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Indiana University

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vs. Syracuse
What: NCAA tournament, Sweet 16
Where: Washington, D.C.
When: 9:45 p.m. Thursday
Radio: 1250 AM, 92.7 FM
Associated Press
Indiana’s Jordan Hulls is fourth on the team in scoring, averaging 9.9 points. He is shooting 45.5 percent from the field and 46 percent on three-pointers.

IU’s Hulls enjoying ride

Senior guard has seen program at its worst, best

Jordan Hulls has experienced the lows and highs of college basketball in his four years at Indiana.

The 6-foot senior guard joined the Hoosiers after they went 6-25 in coach Tom Crean’s first season.

In Hulls’ first two seasons, Indiana was digging its way out of NCAA sanctions and the Hoosiers went 22-41 and won seven Big Ten games.

In the last two seasons, the Hoosiers have gone 56-18 and have reached the Sweet 16 in the NCAA tournament. IU also spent 10 weeks as the No. 1 team in The Associated Press Top 25 poll this year, won its first outright Big Ten regular-season title since 1993 and is a top seed in the NCAA tournament for the third time in program history.

Indiana (29-6) also have a chance to win 30 games for the fifth time in school history if it defeats No. 4 seed Syracuse (28-9) on Thursday in the East Regional semifinals in Washington, D.C.

“It’s definitely a lot different than it used to be,” Hulls said.

“We’ve come a long way, the guys that have been here for a while, from having losing seasons to having winning seasons.”

Hulls’ contributions to Indiana’s winning ways was on display when he wasn’t on the court in Sunday’s 58-52 win over No. 9 seed Temple in the third round of the NCAA tournament at University of Dayton Arena.

After colliding with an Owls player with 12:25 left in the first half, Hulls went to the bench with a right shoulder injury. He briefly returned but had to go back to the locker room with 6:58 left in the half. With Hulls out and Cody Zeller on the bench with two fouls, the Hoosiers struggled for the rest of the half and trailed 29-26 at halftime.

Hulls returned for the second half wearing a shoulder harness and a bandage on his right shoulder. He hit a three-pointer with 8:49 to play to cut Temple’s lead to 41-40, dived over the Owls’ T.J. DiLeo to force a jump ball and hit a jumper to reduce IU’s deficit to 52-50 with 2:55 to play.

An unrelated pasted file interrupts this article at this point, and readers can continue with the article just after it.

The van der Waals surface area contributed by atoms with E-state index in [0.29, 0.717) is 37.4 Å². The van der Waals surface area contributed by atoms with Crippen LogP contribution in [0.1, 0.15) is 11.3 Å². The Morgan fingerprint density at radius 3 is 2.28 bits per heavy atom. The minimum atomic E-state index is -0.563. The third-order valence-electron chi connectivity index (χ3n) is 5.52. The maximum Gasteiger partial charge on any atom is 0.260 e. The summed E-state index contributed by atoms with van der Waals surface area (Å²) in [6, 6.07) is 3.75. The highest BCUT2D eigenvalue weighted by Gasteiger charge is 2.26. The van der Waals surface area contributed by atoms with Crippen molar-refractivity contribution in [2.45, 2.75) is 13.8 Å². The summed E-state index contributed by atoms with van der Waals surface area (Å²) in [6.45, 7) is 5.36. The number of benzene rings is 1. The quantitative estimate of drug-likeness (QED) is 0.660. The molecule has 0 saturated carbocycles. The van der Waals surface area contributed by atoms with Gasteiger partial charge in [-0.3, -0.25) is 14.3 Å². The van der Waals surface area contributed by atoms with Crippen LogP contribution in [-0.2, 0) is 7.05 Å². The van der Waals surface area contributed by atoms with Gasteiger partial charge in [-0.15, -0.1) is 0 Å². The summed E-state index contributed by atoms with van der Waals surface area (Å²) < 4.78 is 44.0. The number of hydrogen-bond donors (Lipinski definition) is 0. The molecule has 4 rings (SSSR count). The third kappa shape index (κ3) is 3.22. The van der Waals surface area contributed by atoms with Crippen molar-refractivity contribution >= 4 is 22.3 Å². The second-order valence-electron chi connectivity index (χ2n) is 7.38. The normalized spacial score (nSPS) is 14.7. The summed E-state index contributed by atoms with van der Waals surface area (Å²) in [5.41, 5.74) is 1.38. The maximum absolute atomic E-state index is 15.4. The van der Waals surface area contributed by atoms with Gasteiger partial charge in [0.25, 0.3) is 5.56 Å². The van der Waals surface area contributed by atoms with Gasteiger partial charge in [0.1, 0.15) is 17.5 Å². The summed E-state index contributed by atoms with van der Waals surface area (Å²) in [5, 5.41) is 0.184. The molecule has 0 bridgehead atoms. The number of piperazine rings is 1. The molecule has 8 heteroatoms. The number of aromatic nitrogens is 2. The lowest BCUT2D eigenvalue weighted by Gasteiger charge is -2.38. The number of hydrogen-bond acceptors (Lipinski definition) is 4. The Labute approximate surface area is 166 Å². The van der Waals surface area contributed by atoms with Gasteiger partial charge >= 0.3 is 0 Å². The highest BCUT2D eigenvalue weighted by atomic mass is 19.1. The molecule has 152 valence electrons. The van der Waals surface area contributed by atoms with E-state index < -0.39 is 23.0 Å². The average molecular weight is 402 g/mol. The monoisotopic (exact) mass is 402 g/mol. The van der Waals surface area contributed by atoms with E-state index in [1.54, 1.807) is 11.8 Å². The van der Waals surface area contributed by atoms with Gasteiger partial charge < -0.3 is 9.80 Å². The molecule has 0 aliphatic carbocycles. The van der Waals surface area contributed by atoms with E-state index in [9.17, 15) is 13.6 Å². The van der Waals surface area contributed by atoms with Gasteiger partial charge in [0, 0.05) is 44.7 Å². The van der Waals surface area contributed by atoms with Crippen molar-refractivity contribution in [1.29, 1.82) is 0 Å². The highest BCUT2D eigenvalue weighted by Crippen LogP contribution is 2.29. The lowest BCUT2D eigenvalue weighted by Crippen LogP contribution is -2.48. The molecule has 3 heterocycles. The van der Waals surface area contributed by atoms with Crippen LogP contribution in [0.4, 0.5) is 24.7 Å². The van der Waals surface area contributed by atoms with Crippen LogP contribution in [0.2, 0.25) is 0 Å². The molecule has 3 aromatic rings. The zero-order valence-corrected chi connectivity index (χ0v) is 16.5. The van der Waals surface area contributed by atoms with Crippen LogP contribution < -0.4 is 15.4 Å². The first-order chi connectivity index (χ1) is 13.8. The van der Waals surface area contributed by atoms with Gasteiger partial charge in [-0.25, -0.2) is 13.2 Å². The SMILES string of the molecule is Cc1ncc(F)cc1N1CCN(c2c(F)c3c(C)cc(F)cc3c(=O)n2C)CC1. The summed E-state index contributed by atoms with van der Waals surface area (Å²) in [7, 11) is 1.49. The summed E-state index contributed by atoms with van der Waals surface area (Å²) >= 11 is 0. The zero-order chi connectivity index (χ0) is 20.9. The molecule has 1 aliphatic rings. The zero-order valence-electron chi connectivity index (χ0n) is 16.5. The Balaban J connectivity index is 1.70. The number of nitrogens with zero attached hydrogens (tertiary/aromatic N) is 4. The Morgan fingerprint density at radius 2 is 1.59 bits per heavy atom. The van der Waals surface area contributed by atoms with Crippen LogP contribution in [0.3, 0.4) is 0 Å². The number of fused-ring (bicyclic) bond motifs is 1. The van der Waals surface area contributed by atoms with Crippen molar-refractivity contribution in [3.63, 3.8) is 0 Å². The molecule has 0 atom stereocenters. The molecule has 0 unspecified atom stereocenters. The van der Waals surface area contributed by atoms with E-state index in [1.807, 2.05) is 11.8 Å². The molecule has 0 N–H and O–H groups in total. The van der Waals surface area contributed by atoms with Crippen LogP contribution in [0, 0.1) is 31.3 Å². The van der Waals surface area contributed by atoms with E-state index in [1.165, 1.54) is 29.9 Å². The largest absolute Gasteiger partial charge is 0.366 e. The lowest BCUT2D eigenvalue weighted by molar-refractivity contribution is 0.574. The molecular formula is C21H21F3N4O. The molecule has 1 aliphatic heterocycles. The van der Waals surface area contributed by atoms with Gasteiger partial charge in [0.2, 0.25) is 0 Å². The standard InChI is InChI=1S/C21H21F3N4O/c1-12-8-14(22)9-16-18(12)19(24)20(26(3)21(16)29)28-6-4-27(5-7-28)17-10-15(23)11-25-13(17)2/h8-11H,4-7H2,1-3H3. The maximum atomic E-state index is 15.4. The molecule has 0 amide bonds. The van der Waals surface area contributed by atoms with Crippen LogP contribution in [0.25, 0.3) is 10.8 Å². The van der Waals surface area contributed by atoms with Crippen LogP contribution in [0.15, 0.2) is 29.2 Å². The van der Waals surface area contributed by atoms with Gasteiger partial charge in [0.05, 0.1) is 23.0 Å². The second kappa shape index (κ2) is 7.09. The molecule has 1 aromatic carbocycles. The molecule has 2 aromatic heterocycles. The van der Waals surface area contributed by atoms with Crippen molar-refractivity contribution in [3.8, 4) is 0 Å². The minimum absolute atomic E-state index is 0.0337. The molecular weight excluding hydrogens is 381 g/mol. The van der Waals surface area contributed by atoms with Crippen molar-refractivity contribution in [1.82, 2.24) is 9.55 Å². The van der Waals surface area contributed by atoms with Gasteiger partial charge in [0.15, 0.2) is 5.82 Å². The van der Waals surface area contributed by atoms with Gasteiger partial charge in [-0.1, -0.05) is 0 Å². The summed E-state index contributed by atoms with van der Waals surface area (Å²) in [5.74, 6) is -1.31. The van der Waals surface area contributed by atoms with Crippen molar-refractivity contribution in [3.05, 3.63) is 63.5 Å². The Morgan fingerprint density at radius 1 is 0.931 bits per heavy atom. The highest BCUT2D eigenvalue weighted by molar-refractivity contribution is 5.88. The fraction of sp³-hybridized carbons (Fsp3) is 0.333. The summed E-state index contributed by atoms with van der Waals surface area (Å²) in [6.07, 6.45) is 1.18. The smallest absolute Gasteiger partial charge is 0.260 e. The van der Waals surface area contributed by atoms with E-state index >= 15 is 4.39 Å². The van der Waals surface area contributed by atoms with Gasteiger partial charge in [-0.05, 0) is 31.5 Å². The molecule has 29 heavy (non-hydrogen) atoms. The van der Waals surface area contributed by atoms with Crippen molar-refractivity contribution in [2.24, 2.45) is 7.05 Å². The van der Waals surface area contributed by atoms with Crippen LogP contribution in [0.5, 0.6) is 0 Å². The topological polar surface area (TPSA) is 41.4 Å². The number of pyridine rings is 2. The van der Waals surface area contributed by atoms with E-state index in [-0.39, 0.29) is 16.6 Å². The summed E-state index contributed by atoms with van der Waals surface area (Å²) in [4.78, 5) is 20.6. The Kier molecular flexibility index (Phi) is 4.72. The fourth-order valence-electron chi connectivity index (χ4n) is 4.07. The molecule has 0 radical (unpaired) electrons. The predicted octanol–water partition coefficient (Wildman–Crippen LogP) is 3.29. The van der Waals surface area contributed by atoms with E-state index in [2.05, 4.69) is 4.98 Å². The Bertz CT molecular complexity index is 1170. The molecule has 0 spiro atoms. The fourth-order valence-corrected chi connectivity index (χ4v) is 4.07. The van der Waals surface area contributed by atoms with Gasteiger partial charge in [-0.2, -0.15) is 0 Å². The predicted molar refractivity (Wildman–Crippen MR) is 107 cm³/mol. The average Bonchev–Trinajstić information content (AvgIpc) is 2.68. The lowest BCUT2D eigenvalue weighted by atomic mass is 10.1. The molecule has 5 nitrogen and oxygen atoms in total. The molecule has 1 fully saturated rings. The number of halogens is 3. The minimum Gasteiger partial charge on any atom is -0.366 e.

Hulls said his shoulder felt fine in the second half.

“They rely heavily on Jordan,” IU associate head coach Tim Buckley. “They have great respect for him. They know how hard he works, and what he means to this basketball team.”

Hulls, a Bloomington South product who joined Indiana at the same time as Christian Watford, Maurice Creek and Derek Elston, has been a big part of restoring the Hoosiers’ winning tradition.

“They’ve established a legacy, there’s no question about that,” Crean said of the four seniors. “For (Hulls) to have had the career that he’s had and having at Indiana, for him to do the things that he’s done, for him to continue to grow and get better, for him to continue to be the teammate that he has, when he’s had issues this year, it’s because he’s pressed too hard, because he wants it too much because almost sometimes he’s trying too hard, that’s because he wants to win so bad, and that’s because he wants his teammates to be successful.”

Hulls is fourth on the team in scoring, averaging 9.9 points, and is second on the team in assists, with three per game. He is shooting 45.5 percent from the field and 46 percent on three-pointers.

He also became the program’s leader in games played at 134 with Sunday’s win over Temple. He passed Randy Wittman’s and Jeff Newton’s record of 133.

“Growing up in Bloomington and being able to play for my hometown university has been pretty special for me,” Hulls said. “but I’m more focused on getting the win and what we can do in order to do that.”